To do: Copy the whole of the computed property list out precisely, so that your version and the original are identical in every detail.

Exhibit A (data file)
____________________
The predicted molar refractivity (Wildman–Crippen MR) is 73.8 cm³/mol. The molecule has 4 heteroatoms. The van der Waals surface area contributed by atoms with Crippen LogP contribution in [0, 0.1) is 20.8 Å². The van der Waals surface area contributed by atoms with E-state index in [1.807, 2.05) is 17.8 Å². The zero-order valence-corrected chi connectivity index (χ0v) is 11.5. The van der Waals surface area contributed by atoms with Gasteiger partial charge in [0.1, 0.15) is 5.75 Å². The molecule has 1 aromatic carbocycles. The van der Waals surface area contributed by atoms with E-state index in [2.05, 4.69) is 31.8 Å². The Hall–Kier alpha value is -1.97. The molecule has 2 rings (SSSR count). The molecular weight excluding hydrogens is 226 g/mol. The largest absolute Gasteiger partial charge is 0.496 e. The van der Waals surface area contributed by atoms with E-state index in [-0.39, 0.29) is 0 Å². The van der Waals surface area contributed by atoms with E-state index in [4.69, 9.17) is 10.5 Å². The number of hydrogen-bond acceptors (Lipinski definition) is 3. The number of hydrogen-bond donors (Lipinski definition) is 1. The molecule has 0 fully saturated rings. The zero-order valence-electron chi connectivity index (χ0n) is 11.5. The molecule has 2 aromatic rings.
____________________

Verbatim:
The predicted molar refractivity (Wildman–Crippen MR) is 73.8 cm³/mol. The molecule has 4 heteroatoms. The van der Waals surface area contributed by atoms with Crippen LogP contribution in [0, 0.1) is 20.8 Å². The van der Waals surface area contributed by atoms with E-state index in [1.807, 2.05) is 17.8 Å². The zero-order valence-corrected chi connectivity index (χ0v) is 11.5. The van der Waals surface area contributed by atoms with Gasteiger partial charge in [0.1, 0.15) is 5.75 Å². The molecule has 1 aromatic carbocycles. The van der Waals surface area contributed by atoms with E-state index in [2.05, 4.69) is 31.8 Å². The Hall–Kier alpha value is -1.97. The molecule has 2 rings (SSSR count). The molecular weight excluding hydrogens is 226 g/mol. The largest absolute Gasteiger partial charge is 0.496 e. The van der Waals surface area contributed by atoms with E-state index in [-0.39, 0.29) is 0 Å². The van der Waals surface area contributed by atoms with E-state index in [4.69, 9.17) is 10.5 Å². The number of hydrogen-bond acceptors (Lipinski definition) is 3. The number of hydrogen-bond donors (Lipinski definition) is 1. The molecule has 0 fully saturated rings. The zero-order valence-electron chi connectivity index (χ0n) is 11.5. The molecule has 2 aromatic rings.